Even the sensible, pleasing, tranquil, unpretending words of Mr Macnish cannot persuade me--and my constitutional de fects must plead my excuse with bim, if I continue to prefer my conjecture to his. For his theory, like my own, is not more than a conjecture. But I have not advanced a single observation intended to depreciate his most valuable essay. On the contrary, my anxious desire would be to impress on others my sense of the obligation I owe him for much amusement, and much information, abounding with candour, good nature, and originality. Not to disparage his views, but merely to support my own, has been my object throughout this disquisition: and I owe him still another obligation for furnishing me not only with the opportunity, but the means. Indeed I have not been under the necessity of seeking elsewhere than in his own volume, for the proofs of the reasonableness, if not the validity, of my hypothesis and an acute friend of mine, on reading “ The Phitosophy of Sleep," observed that he supposed it to have been written with a view to recommend my theory, until he unexpectedly lighted on the passage in which it is impugned.
But perhaps the greatest obligation I owe Mr Macnish is the indispensable task he imposed upon me to reconsider my hypothesis and all its corollaries, thus affording me the opportunity of weeding out (if this were a possible achievement) every thing superfluous, inaccurate, and erroneous, that encumbered
Still I must repeat, that, with all its apparent consistency, I am aware that it is but a conjecture, and can never be any thing more,--yet, I trust, a conjecture that future physiologists will not be disposed to pass by as unworthy of notice, or unsupported by a due harmony with nature, and a requisite array of facts and arguments *.
2. Notes on Mr Carmichael's Essay, by Mr Macnish. On perusing Mr Carmichael's Life of Spurzheim, I had certainly the impression that this gentleman meant to represent sleep as the sole period during which assimilation takes place
We have been under the necessity of considerably abridging Mr Car. michael's essay, but are confident that ihis has not materially diminished the force of his arguments. The MS. was with his permission submitted 10 Mr Macnish, who has kindly favoured us with the following Notes.-Ed.
in the brain ; nor, on again consulting this work, am I certain that such is not the interpretation which may be legitimately put upon his words. However, as he disclaims such an interence, I shall pass from it, and examine the ground which he has taken up in his present interesting and very ably written essay.
Though I dissent from Mr Carmichael's proposition, “ that the process of assimilation in the brain is the actual cause of sleep," yet I have nowhere in my work made any allusion to this particular doctrine. My remarks refer solely to what I, at the time, conceived to be his meaning, viz. that assimilation occurs in the brain only during sleep. This I objected to on the strong ground of its being at variance with analogy. The question of the assimilative process occasioning sleep is not touched upon at all ; nor from any thing that has been said could it be interred that I either admitted or disallowed the truth of this hypothesis. I am glad, nevertheless, that Mr Carmichael has resumed the subject, as it has turned my attention to a point which did not formerly suggest itself, and given me an opportunity of stating several facts which I think are directly opposed to the opinion he has formed with regard to the proximate cause of sleep,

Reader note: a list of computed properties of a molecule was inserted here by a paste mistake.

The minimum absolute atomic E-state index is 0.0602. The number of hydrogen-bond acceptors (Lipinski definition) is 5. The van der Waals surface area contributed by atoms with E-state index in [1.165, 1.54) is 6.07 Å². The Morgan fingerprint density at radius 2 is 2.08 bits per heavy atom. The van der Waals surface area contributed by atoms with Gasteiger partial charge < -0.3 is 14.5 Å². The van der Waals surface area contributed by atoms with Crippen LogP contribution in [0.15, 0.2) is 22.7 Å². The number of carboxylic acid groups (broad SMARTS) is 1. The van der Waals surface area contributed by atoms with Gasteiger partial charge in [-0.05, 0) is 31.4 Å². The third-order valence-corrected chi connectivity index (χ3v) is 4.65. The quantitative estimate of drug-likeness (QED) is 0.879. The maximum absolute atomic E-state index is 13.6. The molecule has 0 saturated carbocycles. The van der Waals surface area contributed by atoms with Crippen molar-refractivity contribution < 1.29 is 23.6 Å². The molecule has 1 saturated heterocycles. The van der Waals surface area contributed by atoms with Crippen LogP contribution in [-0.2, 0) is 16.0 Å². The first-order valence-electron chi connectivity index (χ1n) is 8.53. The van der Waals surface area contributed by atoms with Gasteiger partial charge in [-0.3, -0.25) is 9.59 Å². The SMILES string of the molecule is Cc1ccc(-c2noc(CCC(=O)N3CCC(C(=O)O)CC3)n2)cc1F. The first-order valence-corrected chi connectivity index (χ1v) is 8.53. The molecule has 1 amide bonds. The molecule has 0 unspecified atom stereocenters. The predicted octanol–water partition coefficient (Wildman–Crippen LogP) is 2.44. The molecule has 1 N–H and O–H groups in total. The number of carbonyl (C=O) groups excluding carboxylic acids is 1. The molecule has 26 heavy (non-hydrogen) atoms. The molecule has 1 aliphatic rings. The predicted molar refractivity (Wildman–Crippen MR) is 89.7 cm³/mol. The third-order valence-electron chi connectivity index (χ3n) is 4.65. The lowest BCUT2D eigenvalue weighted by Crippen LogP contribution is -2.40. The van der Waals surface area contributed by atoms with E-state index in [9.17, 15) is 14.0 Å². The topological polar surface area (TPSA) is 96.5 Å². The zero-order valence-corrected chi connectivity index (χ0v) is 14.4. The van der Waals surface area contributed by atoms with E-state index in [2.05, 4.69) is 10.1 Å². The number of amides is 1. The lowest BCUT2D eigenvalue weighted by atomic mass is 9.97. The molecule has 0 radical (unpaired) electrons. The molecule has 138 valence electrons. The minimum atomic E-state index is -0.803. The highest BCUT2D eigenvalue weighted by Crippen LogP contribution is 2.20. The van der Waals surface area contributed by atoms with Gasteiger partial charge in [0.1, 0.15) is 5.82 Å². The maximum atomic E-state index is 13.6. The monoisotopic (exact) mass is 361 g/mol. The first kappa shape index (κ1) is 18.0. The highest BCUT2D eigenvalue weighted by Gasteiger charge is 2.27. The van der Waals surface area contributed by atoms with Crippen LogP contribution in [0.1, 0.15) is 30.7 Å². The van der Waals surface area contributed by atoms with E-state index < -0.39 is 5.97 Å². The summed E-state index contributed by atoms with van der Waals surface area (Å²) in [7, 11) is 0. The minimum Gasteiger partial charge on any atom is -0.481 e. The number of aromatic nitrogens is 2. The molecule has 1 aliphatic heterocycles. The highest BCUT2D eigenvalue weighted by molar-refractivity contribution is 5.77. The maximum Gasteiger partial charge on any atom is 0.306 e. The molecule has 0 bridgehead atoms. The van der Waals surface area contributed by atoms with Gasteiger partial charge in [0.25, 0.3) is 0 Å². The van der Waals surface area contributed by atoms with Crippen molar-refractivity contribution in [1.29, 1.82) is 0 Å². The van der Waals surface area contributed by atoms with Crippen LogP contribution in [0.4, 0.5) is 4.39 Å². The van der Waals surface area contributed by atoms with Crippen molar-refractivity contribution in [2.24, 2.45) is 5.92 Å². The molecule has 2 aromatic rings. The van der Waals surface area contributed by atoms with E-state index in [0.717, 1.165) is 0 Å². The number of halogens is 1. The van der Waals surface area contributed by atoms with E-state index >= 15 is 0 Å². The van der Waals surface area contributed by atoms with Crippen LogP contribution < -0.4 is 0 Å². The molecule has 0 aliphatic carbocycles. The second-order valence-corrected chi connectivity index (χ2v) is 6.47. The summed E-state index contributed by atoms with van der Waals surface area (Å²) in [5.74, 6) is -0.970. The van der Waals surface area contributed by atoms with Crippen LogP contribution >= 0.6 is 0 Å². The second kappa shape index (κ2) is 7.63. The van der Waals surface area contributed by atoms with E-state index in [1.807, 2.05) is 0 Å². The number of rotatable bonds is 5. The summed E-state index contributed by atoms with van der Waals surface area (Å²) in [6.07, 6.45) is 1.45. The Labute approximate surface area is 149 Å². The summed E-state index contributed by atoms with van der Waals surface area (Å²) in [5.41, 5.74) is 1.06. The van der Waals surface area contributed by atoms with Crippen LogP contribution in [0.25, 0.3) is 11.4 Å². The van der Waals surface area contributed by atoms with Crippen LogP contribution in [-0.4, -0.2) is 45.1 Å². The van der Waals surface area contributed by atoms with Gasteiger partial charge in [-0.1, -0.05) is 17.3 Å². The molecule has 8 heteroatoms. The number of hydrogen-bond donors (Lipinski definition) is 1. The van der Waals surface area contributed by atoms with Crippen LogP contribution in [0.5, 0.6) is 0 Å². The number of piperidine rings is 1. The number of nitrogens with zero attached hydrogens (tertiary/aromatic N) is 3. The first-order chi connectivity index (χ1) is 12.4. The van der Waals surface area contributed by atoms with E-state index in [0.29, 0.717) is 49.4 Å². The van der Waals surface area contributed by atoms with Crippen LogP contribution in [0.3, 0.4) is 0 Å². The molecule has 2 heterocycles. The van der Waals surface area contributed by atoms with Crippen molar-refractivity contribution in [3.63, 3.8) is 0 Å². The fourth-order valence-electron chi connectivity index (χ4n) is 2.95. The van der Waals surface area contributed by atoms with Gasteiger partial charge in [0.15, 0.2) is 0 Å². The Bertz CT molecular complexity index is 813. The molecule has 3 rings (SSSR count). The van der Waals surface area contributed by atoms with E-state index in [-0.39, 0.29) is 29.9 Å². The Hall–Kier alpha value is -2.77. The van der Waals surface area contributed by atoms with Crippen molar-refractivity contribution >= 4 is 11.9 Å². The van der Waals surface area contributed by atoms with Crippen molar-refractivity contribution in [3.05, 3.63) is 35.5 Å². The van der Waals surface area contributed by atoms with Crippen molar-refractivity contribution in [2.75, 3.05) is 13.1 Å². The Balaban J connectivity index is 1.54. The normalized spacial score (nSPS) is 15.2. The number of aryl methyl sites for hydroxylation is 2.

I cannot conceive how a natural and healthy deposition of new particles should occasion a cessation in the functions of any organ. Before such a deposition can take place, there must be an augmented circulation of blood in the part; and it is generally understood that the greater the quantity of blood sent to an organ, the greater is the energy of its manifestations. During sleep, the blood is propelled in greater abundance into the liver and stomach than in the waking state; the consequence of which is, that these viscera act more vigorously, and that digestion is carried on with increased activity. Why should the brain be an exception to this general law? Why should its functions be suspended, when the very principle which invigorates other parts must be more actively at work within it? When a man is engaged in keen thought; when his passions are violently excited; when he labours under the influence of joy, or love, or revenge, is the blood less vehemently sent to the sensorium, than when his mind is in an unexcited state of tranquillity ? When the brain is roused to its utmost energy, as in madness or delirium, is there less force in its circulation than when it is in perfect repose ? Common observation forces us to answer these questions in the negative. There is more vehement action in the circulating mass, and in proportion to this vehemence is the power of the cerebral manifestations. Mr Carmichael's theory, however, leads us to conclude that the brain is least active when the circulation is most urgently at work within its substance. If he can show, indeed, that assimilation may proceed with in